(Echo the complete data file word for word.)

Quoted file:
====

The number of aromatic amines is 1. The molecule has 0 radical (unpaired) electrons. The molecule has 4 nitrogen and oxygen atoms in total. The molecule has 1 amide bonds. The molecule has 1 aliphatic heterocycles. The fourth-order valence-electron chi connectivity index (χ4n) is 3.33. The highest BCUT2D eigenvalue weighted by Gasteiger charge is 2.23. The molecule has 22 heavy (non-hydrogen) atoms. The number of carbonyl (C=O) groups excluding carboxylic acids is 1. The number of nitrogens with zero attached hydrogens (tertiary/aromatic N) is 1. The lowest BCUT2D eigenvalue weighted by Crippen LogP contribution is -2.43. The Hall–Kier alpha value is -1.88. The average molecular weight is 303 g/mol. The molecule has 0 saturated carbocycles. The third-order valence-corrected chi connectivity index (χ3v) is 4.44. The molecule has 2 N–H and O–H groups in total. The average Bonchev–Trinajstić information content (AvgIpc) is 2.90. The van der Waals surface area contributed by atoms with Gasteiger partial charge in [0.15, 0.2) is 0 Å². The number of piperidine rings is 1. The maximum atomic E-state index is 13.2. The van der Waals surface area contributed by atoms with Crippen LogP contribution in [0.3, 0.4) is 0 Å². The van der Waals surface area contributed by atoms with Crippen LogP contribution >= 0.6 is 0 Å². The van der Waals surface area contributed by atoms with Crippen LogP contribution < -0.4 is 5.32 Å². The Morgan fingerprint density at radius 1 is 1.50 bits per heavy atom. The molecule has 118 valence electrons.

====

The number of aromatic amines is 1. The molecule has 0 radical (unpaired) electrons. The molecule has 4 nitrogen and oxygen atoms in total. The molecule has 1 amide bonds. The molecule has 1 aliphatic heterocycles. The fourth-order valence-electron chi connectivity index (χ4n) is 3.33. The highest BCUT2D eigenvalue weighted by Gasteiger charge is 2.23. The molecule has 22 heavy (non-hydrogen) atoms. The number of carbonyl (C=O) groups excluding carboxylic acids is 1. The number of nitrogens with zero attached hydrogens (tertiary/aromatic N) is 1. The lowest BCUT2D eigenvalue weighted by Crippen LogP contribution is -2.43. The Hall–Kier alpha value is -1.88. The average molecular weight is 303 g/mol. The molecule has 0 saturated carbocycles. The third-order valence-corrected chi connectivity index (χ3v) is 4.44. The molecule has 2 N–H and O–H groups in total. The average Bonchev–Trinajstić information content (AvgIpc) is 2.90. The van der Waals surface area contributed by atoms with Gasteiger partial charge in [0.15, 0.2) is 0 Å². The number of piperidine rings is 1. The maximum atomic E-state index is 13.2. The van der Waals surface area contributed by atoms with Crippen LogP contribution in [0.3, 0.4) is 0 Å². The van der Waals surface area contributed by atoms with Crippen LogP contribution >= 0.6 is 0 Å². The van der Waals surface area contributed by atoms with Crippen LogP contribution < -0.4 is 5.32 Å². The Morgan fingerprint density at radius 1 is 1.50 bits per heavy atom. The molecule has 118 valence electrons.